We have set forth enough of the record to show that the verdict has substantial support in the evidence. It is true that the evidence shows that Cronin was the instigator and prime mover in this diabolical scheme to defraud Mrs. Blair of her property, but it is equally true, as shown by the evidence, that Wright, by concealing from Mrs. Blair, from time to time, the true condition of the escrow in his hands, and making false statements to her, thereby aided and abetted Cronin in carrying out his fraudulent scheme to rob Mrs. Blair of her property. It is idle to contend that Wright did not knowingly and actively participate in the fraudulent scheme of Cronin's. If Wright was innocent of any wrongdoing, then why did he as escrow officer of the Guarantee Title Company accept from Cronin a forged escrow agreement and open a pretended escrow with his title company? Why did he not require Cronin to deposit with him the Blair and Butterfield deeds, as contemplated by the escrow agreement? Why did he not tell Mrs. Blair, before Cronin had sold her property to an innocent purchaser, that her deed was not in escrow and that Butterfield had not agreed to the exchange and knew nothing of the transaction? Why did he tell Mrs. Blair "that the Butterfield deed had been sent to North Dakota for recordation and as soon as it was returned the exchange would be finally completed," when he knew that Butterfield had never executed such a deed and that the whole proposed exchange was fictitious and a fraudulent scheme of Cronin's to obtain title to her Long Beach property? If Wright had told her the facts on her first or second visit to his office, she could no doubt have recovered her property from Cronin, because she inquired of Wright concerning the condition of the exchange before Cronin conveyed her property to an innocent purchaser. Can it be said, from the acts and conduct of Wright, that he was wholly innocent of any wrongdoing? Certainly not, and it is the height of absurdity to make such a claim. Wright's own admissions are sufficient to show his participation in the fraudulent scheme of Cronin. The evidence is also sufficient to support a judgment against Wright based upon deceit. (Sec. 1710, Civ. Code.)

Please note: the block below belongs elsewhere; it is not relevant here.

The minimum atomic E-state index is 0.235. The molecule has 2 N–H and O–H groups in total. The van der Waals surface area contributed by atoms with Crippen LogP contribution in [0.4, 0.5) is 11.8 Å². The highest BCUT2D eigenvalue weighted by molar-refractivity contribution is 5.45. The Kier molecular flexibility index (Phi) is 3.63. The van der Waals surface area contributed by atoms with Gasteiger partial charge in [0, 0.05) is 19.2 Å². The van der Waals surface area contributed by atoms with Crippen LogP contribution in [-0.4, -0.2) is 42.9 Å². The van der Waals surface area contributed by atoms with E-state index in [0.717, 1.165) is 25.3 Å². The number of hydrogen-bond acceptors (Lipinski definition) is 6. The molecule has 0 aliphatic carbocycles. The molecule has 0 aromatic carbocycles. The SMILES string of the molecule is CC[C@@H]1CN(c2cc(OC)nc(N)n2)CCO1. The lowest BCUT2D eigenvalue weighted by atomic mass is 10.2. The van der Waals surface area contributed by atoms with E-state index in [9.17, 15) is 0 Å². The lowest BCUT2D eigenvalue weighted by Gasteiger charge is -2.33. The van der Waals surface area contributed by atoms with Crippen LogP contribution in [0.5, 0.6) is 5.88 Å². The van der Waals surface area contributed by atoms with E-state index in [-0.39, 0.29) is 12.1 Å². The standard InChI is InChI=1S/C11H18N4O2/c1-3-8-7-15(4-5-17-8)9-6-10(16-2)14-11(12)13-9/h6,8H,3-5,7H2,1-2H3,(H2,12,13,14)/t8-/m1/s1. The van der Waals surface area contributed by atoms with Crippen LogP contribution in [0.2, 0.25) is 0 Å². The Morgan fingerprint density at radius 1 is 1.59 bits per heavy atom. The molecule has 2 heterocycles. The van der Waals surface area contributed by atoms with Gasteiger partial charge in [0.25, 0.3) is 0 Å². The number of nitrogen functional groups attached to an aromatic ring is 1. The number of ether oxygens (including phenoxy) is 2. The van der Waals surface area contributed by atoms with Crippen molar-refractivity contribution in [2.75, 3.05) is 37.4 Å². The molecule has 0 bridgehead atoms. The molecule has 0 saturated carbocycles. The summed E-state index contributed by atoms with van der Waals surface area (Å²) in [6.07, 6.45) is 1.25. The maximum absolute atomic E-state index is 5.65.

Appellants argue that respondents have wholly failed to prove that a conspiracy existed between Cronin. Bellotti and Wright to obtain the deed from Mrs. Blair and defraud her of her equity in the Long Beach property. Conceding, for the sake of argument, that this claim is true, it does not defeat plaintiffs' action. It is wholly unnecessary to establish such a conspiracy, because the gist of the action is the injury done to Mrs. Blair by the fraudulent and wrongful acts of Cronin, Wright and Bellotti, and this injury is actionable, whether it is the result of conspiracy or not. The allegations of a conspiracy are immaterial and need not be proved. Mrs. Blair is entitled to relief for the injury done her from such of the defendants as can be shown to have participated or co-operated in doing her the wrong. ( More v. Finger, 128 Cal. 319 [ 60 P. 933]; Herron v. Hughes, 25 Cal. 555; Nevin v. Gary, 12 Cal.App. 1 [ 106 P. 422]; Revert v. Hesse, 184 Cal. 295 [ 193 P. 943]; Bowman v. Wohlke, 166 Cal. 121 [Ann. Cas. 1915B, 1011, 135 P. 37]; 5 Cal. Jur. 528; Mox Incorporated v. Woods, 202 Cal. 675-678 [ 262 P. 302].)